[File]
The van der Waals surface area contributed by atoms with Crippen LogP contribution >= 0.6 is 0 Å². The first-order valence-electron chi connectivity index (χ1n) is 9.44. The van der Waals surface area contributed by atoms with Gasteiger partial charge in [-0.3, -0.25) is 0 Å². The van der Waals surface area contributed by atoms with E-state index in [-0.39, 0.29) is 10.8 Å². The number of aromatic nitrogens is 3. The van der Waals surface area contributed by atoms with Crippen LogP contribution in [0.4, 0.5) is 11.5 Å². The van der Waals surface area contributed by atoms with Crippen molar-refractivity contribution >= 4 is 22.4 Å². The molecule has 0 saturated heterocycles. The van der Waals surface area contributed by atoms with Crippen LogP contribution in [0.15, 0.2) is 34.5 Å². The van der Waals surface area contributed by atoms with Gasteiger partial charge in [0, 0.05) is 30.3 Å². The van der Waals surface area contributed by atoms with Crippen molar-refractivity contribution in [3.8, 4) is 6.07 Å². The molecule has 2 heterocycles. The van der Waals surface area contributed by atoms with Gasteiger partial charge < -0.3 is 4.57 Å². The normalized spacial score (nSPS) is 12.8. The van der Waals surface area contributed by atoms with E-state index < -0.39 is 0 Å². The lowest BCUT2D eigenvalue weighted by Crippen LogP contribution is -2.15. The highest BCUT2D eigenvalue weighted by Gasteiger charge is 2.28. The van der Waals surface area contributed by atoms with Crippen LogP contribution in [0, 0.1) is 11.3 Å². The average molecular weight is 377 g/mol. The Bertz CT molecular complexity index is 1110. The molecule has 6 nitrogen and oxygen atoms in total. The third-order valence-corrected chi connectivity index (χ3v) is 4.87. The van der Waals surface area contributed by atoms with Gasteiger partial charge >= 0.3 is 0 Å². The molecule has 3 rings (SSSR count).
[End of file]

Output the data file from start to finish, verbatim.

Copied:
The van der Waals surface area contributed by atoms with Crippen LogP contribution >= 0.6 is 0 Å². The first-order valence-electron chi connectivity index (χ1n) is 9.44. The van der Waals surface area contributed by atoms with Gasteiger partial charge in [-0.3, -0.25) is 0 Å². The van der Waals surface area contributed by atoms with E-state index in [-0.39, 0.29) is 10.8 Å². The number of aromatic nitrogens is 3. The van der Waals surface area contributed by atoms with Crippen LogP contribution in [0.4, 0.5) is 11.5 Å². The van der Waals surface area contributed by atoms with Crippen molar-refractivity contribution >= 4 is 22.4 Å². The molecule has 0 saturated heterocycles. The van der Waals surface area contributed by atoms with Crippen LogP contribution in [0.15, 0.2) is 34.5 Å². The van der Waals surface area contributed by atoms with Gasteiger partial charge in [0, 0.05) is 30.3 Å². The van der Waals surface area contributed by atoms with Crippen molar-refractivity contribution in [3.8, 4) is 6.07 Å². The molecule has 2 heterocycles. The van der Waals surface area contributed by atoms with Gasteiger partial charge < -0.3 is 4.57 Å². The normalized spacial score (nSPS) is 12.8. The van der Waals surface area contributed by atoms with E-state index < -0.39 is 0 Å². The lowest BCUT2D eigenvalue weighted by Crippen LogP contribution is -2.15. The highest BCUT2D eigenvalue weighted by Gasteiger charge is 2.28. The van der Waals surface area contributed by atoms with Crippen LogP contribution in [0, 0.1) is 11.3 Å². The average molecular weight is 377 g/mol. The Bertz CT molecular complexity index is 1110. The molecule has 6 nitrogen and oxygen atoms in total. The third-order valence-corrected chi connectivity index (χ3v) is 4.87. The van der Waals surface area contributed by atoms with Gasteiger partial charge >= 0.3 is 0 Å². The molecule has 3 rings (SSSR count).